Lexington Herald, February 26, 1909; March 14, 1909; March 1, 1910; April 18, 1910;
May 17, 1910; June 22, 1910; February 26, 1911; March 15, 1911; September 6, 1911;
September 15, 1911; March 31, 1912; May 7, 1912; March 8, 1913.

A Website for Porcelain License Plate Collectors & Enthusiasts
Kentucky Archive
6" x 11"
6" x 10"
5 1/2" x 10"
6" x 10"
6" x 10"
6" x 10"
6" x 10"
* The 1911-12 issue was manufactured in at least two sizes: 6" x 10" for 3 digit bases and 6" x 12" for 4 digit bases.
6" x 11"
6" x 9 1/2"
6" x 9 1/2"
(1910-11) "B"
5 1/2" x 10 3/4"
Range: 1 - Approx. 3,200
(1911-12) "L"
5 1/2" x 10 3/4"
Range: 4,001 - Approx. 8,300
(1912-13) "M"
5 1/2" x 10 3/4"
Range: 1 - Approx. 6,800
(1913-14) "G"
White/Red & Black
5 1/2" x 13 1/4"
Range: 10,001 - Approx. 19,000
3" x 7 1/2"
Range: 1 - Approx. 1,450

Note that the Louisville
1910-11 plate is one of only
two city or county issued
porcelains known to have
been manufactured on
variable sized bases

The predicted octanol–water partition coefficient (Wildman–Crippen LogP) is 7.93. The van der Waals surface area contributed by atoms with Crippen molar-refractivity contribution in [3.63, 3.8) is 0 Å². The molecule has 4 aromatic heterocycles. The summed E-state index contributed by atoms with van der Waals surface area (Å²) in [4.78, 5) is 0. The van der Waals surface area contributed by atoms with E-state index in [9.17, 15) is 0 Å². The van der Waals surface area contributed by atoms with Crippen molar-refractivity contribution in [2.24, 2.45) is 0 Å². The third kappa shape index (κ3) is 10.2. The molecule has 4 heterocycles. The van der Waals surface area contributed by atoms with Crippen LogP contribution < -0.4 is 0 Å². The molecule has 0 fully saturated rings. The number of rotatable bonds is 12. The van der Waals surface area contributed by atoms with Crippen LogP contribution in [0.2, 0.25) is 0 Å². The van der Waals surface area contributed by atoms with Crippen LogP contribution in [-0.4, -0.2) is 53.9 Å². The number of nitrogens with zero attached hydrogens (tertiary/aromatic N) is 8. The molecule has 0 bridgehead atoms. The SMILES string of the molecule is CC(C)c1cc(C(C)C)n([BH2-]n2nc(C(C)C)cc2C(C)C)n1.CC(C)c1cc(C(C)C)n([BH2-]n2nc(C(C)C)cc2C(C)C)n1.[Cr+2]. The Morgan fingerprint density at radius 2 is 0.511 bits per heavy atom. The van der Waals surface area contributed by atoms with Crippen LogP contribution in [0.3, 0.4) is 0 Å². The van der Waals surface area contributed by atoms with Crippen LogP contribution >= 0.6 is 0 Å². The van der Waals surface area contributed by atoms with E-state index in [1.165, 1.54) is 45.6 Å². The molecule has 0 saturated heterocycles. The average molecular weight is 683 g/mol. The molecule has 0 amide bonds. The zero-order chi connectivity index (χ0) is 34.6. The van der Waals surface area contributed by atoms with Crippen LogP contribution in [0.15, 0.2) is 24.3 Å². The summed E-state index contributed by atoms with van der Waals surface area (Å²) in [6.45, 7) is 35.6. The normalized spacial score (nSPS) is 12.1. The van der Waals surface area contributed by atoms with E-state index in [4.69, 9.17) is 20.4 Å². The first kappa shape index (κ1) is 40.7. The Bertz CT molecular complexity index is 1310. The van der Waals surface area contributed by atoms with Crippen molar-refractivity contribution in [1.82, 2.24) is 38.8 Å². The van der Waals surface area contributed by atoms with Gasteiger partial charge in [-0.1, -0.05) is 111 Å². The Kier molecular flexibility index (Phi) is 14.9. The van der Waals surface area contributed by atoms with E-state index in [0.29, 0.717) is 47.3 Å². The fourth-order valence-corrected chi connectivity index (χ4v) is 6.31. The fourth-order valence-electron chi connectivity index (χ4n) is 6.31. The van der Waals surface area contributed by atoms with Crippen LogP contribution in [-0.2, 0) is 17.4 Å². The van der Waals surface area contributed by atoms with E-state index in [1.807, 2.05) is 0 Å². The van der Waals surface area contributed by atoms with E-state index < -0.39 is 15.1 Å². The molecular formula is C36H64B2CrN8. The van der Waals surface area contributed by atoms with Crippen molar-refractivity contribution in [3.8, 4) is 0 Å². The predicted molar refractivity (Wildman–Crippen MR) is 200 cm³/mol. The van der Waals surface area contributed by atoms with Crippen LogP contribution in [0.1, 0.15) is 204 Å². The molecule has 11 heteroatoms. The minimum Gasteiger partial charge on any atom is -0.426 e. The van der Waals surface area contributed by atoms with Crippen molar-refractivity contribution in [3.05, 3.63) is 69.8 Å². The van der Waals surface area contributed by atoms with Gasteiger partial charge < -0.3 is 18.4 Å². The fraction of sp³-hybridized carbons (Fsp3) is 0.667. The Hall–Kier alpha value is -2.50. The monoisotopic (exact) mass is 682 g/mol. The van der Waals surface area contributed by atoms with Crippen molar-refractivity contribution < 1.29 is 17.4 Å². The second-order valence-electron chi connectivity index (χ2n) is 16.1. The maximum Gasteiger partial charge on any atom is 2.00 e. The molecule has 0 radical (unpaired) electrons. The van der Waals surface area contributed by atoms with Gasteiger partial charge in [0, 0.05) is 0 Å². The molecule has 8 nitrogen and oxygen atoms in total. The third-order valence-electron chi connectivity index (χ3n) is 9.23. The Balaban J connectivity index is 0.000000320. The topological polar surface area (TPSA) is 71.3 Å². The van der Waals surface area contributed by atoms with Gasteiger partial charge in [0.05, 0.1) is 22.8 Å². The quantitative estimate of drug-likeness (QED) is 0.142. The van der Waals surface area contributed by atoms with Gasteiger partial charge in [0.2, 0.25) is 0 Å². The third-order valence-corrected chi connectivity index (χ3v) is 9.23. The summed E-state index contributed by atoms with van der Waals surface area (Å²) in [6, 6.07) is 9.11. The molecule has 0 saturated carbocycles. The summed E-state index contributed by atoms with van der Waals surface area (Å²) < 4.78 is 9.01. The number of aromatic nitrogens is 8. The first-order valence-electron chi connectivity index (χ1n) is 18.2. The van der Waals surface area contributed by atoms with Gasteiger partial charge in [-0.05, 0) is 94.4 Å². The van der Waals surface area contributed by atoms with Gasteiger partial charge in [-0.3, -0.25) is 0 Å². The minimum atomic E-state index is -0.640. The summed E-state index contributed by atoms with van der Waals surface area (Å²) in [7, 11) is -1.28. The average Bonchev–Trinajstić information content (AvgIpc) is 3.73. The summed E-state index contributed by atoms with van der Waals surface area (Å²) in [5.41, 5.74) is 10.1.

depending on the plate
number.  The only other such
plate is the undated
VIcksburg, Mississippi
Unknown Type
6" x 15"
Unknown Type
White/Red & Black
5 1/2" x 13 1/4"
Kentucky 1912
Courtesy of the Kentucky Historical Society
Kentucky 1913
1910-1911 "B" Porcelains
#10,001 - #13,393
#13,394 - Approx. #19,000
1913-1914 "G" Porcelains
#1 - #3,747
#3,748 - Approx. #6,800
1912-1913 "M" Porcelains
#4,001 - #6,940
#6,941 - Approx. #8,300
1911-1912 "L" Porcelains
** Special thanks for the information in this chart goes to Eric Tanner for his meticulous
research at the Kentucky Department of Libraries and Archives in Frankfort
The earliest known
Covington plate is this
ornate 1909 issue.
There is no logical
explanation for this flat
painted metal version of a
Covington 1910 - a plate
that is normally porcelain.
Kentucky 1910
Courtesy of Mike Duff
1911 "L" Kentucky Types
Note that late-issue 1911
Kentucky plates were made
on the new 1912 "M"
bases, with sharp corners,
differently placed slots,
black backs and a distinctly
different die-style in the
numerals - see the
variations above in the
numeral "2"
6" x 12"
One-Animal Cart
3" x 7"
One-Animal Wagon
3" x 7"
5 1/2" x 10"
#1 - #2,424
#2,425 - Approx. #3,200